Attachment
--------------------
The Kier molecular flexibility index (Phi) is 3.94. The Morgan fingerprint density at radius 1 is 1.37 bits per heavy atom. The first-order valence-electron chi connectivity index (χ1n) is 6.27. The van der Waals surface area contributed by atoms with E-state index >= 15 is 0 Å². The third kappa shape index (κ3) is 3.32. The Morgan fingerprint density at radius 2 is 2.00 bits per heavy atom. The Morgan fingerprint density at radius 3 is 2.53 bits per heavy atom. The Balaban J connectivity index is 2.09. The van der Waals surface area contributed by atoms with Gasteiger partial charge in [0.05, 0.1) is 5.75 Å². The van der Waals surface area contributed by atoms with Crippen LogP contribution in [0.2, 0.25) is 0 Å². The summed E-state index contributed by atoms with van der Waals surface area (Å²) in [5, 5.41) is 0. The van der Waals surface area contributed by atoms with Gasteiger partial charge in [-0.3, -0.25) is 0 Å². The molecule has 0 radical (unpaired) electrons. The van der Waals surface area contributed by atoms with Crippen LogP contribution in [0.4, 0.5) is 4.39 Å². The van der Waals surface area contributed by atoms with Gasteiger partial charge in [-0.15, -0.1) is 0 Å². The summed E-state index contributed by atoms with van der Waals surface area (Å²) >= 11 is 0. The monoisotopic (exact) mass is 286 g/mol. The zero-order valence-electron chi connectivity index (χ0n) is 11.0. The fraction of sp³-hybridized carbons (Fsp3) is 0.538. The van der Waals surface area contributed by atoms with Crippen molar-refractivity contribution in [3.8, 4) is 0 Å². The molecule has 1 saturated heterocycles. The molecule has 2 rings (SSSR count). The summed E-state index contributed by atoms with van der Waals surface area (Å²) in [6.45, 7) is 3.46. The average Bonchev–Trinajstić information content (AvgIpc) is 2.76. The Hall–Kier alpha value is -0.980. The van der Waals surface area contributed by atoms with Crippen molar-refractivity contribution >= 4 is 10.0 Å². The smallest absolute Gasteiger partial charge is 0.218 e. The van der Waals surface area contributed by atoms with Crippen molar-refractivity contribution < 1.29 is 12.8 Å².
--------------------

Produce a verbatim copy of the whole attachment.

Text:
The Kier molecular flexibility index (Phi) is 3.94. The Morgan fingerprint density at radius 1 is 1.37 bits per heavy atom. The first-order valence-electron chi connectivity index (χ1n) is 6.27. The van der Waals surface area contributed by atoms with E-state index >= 15 is 0 Å². The third kappa shape index (κ3) is 3.32. The Morgan fingerprint density at radius 2 is 2.00 bits per heavy atom. The Morgan fingerprint density at radius 3 is 2.53 bits per heavy atom. The Balaban J connectivity index is 2.09. The van der Waals surface area contributed by atoms with Gasteiger partial charge in [0.05, 0.1) is 5.75 Å². The van der Waals surface area contributed by atoms with Crippen LogP contribution in [0.2, 0.25) is 0 Å². The summed E-state index contributed by atoms with van der Waals surface area (Å²) in [5, 5.41) is 0. The van der Waals surface area contributed by atoms with Gasteiger partial charge in [-0.3, -0.25) is 0 Å². The molecule has 0 radical (unpaired) electrons. The van der Waals surface area contributed by atoms with Crippen LogP contribution in [0.4, 0.5) is 4.39 Å². The van der Waals surface area contributed by atoms with Gasteiger partial charge in [-0.15, -0.1) is 0 Å². The summed E-state index contributed by atoms with van der Waals surface area (Å²) >= 11 is 0. The monoisotopic (exact) mass is 286 g/mol. The zero-order valence-electron chi connectivity index (χ0n) is 11.0. The fraction of sp³-hybridized carbons (Fsp3) is 0.538. The van der Waals surface area contributed by atoms with Crippen molar-refractivity contribution in [3.8, 4) is 0 Å². The molecule has 1 saturated heterocycles. The molecule has 2 rings (SSSR count). The summed E-state index contributed by atoms with van der Waals surface area (Å²) in [6.45, 7) is 3.46. The average Bonchev–Trinajstić information content (AvgIpc) is 2.76. The Hall–Kier alpha value is -0.980. The van der Waals surface area contributed by atoms with Crippen molar-refractivity contribution >= 4 is 10.0 Å². The smallest absolute Gasteiger partial charge is 0.218 e. The van der Waals surface area contributed by atoms with Crippen molar-refractivity contribution < 1.29 is 12.8 Å².